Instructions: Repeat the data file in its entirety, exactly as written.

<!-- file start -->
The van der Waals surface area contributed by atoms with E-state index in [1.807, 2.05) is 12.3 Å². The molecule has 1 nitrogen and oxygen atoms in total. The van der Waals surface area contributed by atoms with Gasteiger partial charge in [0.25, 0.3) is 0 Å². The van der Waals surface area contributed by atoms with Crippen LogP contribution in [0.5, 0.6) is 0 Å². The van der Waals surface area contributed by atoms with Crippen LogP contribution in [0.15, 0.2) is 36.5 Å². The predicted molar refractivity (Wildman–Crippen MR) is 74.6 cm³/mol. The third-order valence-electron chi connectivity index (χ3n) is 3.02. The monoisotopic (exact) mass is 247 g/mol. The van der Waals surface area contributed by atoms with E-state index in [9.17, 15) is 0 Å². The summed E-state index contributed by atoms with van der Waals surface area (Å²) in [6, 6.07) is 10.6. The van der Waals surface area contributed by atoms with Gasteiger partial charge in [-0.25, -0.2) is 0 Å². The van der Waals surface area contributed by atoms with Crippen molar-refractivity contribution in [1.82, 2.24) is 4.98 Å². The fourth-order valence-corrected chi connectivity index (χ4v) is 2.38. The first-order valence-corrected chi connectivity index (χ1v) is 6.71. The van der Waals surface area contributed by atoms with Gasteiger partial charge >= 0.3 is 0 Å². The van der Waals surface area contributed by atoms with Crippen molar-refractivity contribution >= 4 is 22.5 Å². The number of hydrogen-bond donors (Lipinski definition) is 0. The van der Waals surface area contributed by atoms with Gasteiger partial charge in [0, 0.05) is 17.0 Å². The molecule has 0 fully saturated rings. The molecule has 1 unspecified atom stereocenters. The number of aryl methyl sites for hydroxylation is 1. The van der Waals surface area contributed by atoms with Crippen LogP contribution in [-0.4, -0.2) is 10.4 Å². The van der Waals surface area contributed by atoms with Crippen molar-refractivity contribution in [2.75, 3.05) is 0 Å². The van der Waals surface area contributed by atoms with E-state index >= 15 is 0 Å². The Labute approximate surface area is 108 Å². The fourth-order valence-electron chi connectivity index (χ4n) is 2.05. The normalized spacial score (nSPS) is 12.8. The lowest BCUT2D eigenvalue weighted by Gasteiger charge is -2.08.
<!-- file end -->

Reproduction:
The van der Waals surface area contributed by atoms with E-state index in [1.807, 2.05) is 12.3 Å². The molecule has 1 nitrogen and oxygen atoms in total. The van der Waals surface area contributed by atoms with Gasteiger partial charge in [0.25, 0.3) is 0 Å². The van der Waals surface area contributed by atoms with Crippen LogP contribution in [0.5, 0.6) is 0 Å². The van der Waals surface area contributed by atoms with Crippen LogP contribution in [0.15, 0.2) is 36.5 Å². The predicted molar refractivity (Wildman–Crippen MR) is 74.6 cm³/mol. The third-order valence-electron chi connectivity index (χ3n) is 3.02. The monoisotopic (exact) mass is 247 g/mol. The van der Waals surface area contributed by atoms with E-state index in [9.17, 15) is 0 Å². The summed E-state index contributed by atoms with van der Waals surface area (Å²) in [6, 6.07) is 10.6. The van der Waals surface area contributed by atoms with Gasteiger partial charge in [-0.25, -0.2) is 0 Å². The van der Waals surface area contributed by atoms with Crippen molar-refractivity contribution in [1.82, 2.24) is 4.98 Å². The fourth-order valence-corrected chi connectivity index (χ4v) is 2.38. The first-order valence-corrected chi connectivity index (χ1v) is 6.71. The van der Waals surface area contributed by atoms with Gasteiger partial charge >= 0.3 is 0 Å². The van der Waals surface area contributed by atoms with Crippen molar-refractivity contribution >= 4 is 22.5 Å². The number of hydrogen-bond donors (Lipinski definition) is 0. The van der Waals surface area contributed by atoms with Gasteiger partial charge in [0, 0.05) is 17.0 Å². The molecule has 0 fully saturated rings. The molecule has 1 unspecified atom stereocenters. The number of aryl methyl sites for hydroxylation is 1. The van der Waals surface area contributed by atoms with Crippen LogP contribution in [-0.4, -0.2) is 10.4 Å². The van der Waals surface area contributed by atoms with Crippen molar-refractivity contribution in [2.75, 3.05) is 0 Å². The van der Waals surface area contributed by atoms with E-state index >= 15 is 0 Å². The Labute approximate surface area is 108 Å². The fourth-order valence-electron chi connectivity index (χ4n) is 2.05. The normalized spacial score (nSPS) is 12.8. The lowest BCUT2D eigenvalue weighted by Gasteiger charge is -2.08.